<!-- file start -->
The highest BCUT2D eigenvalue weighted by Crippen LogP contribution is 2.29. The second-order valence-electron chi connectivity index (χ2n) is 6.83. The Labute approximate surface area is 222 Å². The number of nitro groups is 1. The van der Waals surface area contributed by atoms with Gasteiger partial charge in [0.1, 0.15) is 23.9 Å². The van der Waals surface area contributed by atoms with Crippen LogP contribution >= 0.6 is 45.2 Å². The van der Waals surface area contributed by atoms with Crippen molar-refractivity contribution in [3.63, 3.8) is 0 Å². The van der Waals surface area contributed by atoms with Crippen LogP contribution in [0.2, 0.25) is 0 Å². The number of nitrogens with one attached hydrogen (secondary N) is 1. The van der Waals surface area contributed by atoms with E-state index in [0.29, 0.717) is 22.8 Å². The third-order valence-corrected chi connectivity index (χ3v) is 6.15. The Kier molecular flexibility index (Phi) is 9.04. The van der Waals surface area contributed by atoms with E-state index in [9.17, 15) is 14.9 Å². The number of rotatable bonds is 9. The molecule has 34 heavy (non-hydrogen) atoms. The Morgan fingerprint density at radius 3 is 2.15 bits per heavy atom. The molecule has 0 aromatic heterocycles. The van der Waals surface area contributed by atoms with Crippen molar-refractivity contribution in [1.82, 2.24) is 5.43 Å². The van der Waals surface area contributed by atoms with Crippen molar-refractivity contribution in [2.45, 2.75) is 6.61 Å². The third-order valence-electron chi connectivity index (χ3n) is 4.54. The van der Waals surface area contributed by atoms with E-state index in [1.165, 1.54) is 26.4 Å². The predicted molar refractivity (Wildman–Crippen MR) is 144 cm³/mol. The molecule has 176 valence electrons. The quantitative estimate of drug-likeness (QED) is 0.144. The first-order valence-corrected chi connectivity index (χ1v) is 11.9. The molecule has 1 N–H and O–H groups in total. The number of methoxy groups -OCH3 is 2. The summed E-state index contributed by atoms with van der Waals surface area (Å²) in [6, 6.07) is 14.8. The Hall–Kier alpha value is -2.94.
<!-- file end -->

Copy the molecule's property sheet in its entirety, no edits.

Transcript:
The highest BCUT2D eigenvalue weighted by Crippen LogP contribution is 2.29. The second-order valence-electron chi connectivity index (χ2n) is 6.83. The Labute approximate surface area is 222 Å². The number of nitro groups is 1. The van der Waals surface area contributed by atoms with Gasteiger partial charge in [0.1, 0.15) is 23.9 Å². The van der Waals surface area contributed by atoms with Crippen LogP contribution >= 0.6 is 45.2 Å². The van der Waals surface area contributed by atoms with Crippen molar-refractivity contribution in [3.63, 3.8) is 0 Å². The van der Waals surface area contributed by atoms with Crippen LogP contribution in [0.2, 0.25) is 0 Å². The number of nitrogens with one attached hydrogen (secondary N) is 1. The van der Waals surface area contributed by atoms with E-state index in [0.29, 0.717) is 22.8 Å². The third-order valence-corrected chi connectivity index (χ3v) is 6.15. The Kier molecular flexibility index (Phi) is 9.04. The van der Waals surface area contributed by atoms with E-state index in [9.17, 15) is 14.9 Å². The number of rotatable bonds is 9. The molecule has 34 heavy (non-hydrogen) atoms. The Morgan fingerprint density at radius 3 is 2.15 bits per heavy atom. The molecule has 0 aromatic heterocycles. The van der Waals surface area contributed by atoms with Crippen molar-refractivity contribution in [1.82, 2.24) is 5.43 Å². The van der Waals surface area contributed by atoms with Crippen molar-refractivity contribution in [2.45, 2.75) is 6.61 Å². The third-order valence-electron chi connectivity index (χ3n) is 4.54. The van der Waals surface area contributed by atoms with E-state index in [1.165, 1.54) is 26.4 Å². The predicted molar refractivity (Wildman–Crippen MR) is 144 cm³/mol. The molecule has 176 valence electrons. The quantitative estimate of drug-likeness (QED) is 0.144. The first-order valence-corrected chi connectivity index (χ1v) is 11.9. The molecule has 1 N–H and O–H groups in total. The number of methoxy groups -OCH3 is 2. The summed E-state index contributed by atoms with van der Waals surface area (Å²) in [6, 6.07) is 14.8. The Hall–Kier alpha value is -2.94.